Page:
by Matt Thompson, Infrastructure Consultant at UKN Group
Every day, businesses, government agencies, schools, charities, hospitals and thousands of other organisations are attacked through the Internet. Cyber criminals are relentless, often supported by criminal organisations, even foreign powers and countless automated bots probing for security weaknesses.
From well-known consumer brands to small businesses and political organisations in countries across the world, cybercrime presents a real and present danger to millions of people. Small businesses are in just as much danger as consumer brands (Wonga, TalkTalk, Yahoo, etc.), except the majority of those cases go unreported.
In recent years, IT security has started dealing with threats from dozens of new directions, as a consequence of new technology trends. Hackers can reach your organisation using dozens of new devices, through the Internet of Things (IoT) to poorly secured employee and contractor phones, tablets and laptops. Known as the Bring Your Own Device (BYOD) movement; employees are just as likely to use their own devices than one owned by an employer, resulting in numerous new avenues into an organisation that could seriously undermine security and data compliance.
Assuming you want to avoid suffering an embarrassing and potentially costly data breach, you need to consider the security implications of connected devices – from fridges to vending machines (the IoT) and employee devices. How can you secure them? What about 3rd party providers, such as business telephony, IT support, and professional services? Are your providers’ cyber security and data protection policies aligned with yours?
Here are a few things you need to think about.
#1: Do you have an IT security policy in place?
And if so, does it already cover the use of employee and contractor devices, either on-site or when accessing secure documents or your network? If not, now is the time to ensure this has been updated?
Remember, even if your on-site network is secure, these devices wander across other public networks, taking your documents and email with them. Assume some of these networks are compromised or could pose a serious security risk. Acting on that assumption is safer than thinking your employee’s devices aren’t a threat to your security integrity.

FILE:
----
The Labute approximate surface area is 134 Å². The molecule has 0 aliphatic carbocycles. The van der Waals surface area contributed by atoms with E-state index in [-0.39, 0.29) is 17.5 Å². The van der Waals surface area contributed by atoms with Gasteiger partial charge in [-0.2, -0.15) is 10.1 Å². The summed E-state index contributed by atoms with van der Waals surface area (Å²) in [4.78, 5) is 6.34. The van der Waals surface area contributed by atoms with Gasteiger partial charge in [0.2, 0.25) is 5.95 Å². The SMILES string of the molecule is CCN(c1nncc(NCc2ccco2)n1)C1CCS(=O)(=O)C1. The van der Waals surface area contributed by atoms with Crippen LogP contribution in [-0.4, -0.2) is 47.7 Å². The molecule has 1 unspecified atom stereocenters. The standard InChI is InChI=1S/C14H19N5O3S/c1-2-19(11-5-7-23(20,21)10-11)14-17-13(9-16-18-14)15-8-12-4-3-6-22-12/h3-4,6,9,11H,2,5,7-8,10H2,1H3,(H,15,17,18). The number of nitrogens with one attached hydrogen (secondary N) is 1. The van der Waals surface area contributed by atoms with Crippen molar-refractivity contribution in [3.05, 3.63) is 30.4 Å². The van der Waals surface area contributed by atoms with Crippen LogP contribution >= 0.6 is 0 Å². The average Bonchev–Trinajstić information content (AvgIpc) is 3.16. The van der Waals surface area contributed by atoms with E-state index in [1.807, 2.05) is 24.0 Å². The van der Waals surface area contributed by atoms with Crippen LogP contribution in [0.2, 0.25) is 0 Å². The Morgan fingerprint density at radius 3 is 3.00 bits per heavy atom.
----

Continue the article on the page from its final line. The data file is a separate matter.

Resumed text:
Refresh your IT security policy. Assume there are weaknesses and design a strategy to counter them.
#2: Password protect internal files
Legacy technology and systems are designed to keep internal documents on-site and safe. Unfortunately, fast-moving consumer habits and out-dated IT policies are proving that legacy technology is the enemy of productivity. Staff and contractors want to work around the clock.
Consequently, they are moving and sharing documents and files into third-party services, such as Dropbox, Box, Google Drive and other cloud-based software solutions. On the whole, these are fairly secure. But they are high profile. They pose an attractive and lucrative challenge to cybercriminals, which means for every pound they invest in security, considerable efforts are being made to crack these systems. It is a technical arms race between Silicon Valley and the world’s smartest cybersecurity experts and the criminals who badly want to steal your data.
Work on the assumption that staff are moving documents into their own folders, through email and direct transfers. Set up a system which protects documents, using passwords and an accountability process, to ensure that only those with a high-security clearance can approve the transfer of a document.
#3: Introduce encryption
Encryption provides another layer of security. There are dozens of potential solutions for secure file transfers, with some incorporating two-factor authentication, bio-security and the blockchain.
For peace of mind, make sure the policy for remote access to files is across a secure-VPN, an encrypted SSL or IPsec connection. It is the only way to avoid employees transmitting files across a potentially insecure or already compromised Internet connection or public Wi-Fi hotspot. Take extra care to enforce this policy for staff that regularly go on the road or attend conferences, such as the field sales team.
Make sure your staff understand the rationale behind these policies. Tell them about the very real dangers organisations face. Articulate and enforce these policies clearly and fairly. Include them in the employee handbook, and work with an IT partner who understands the risks your organisation faces and has taken pro-active steps to safeguard your staff, systems and customer data.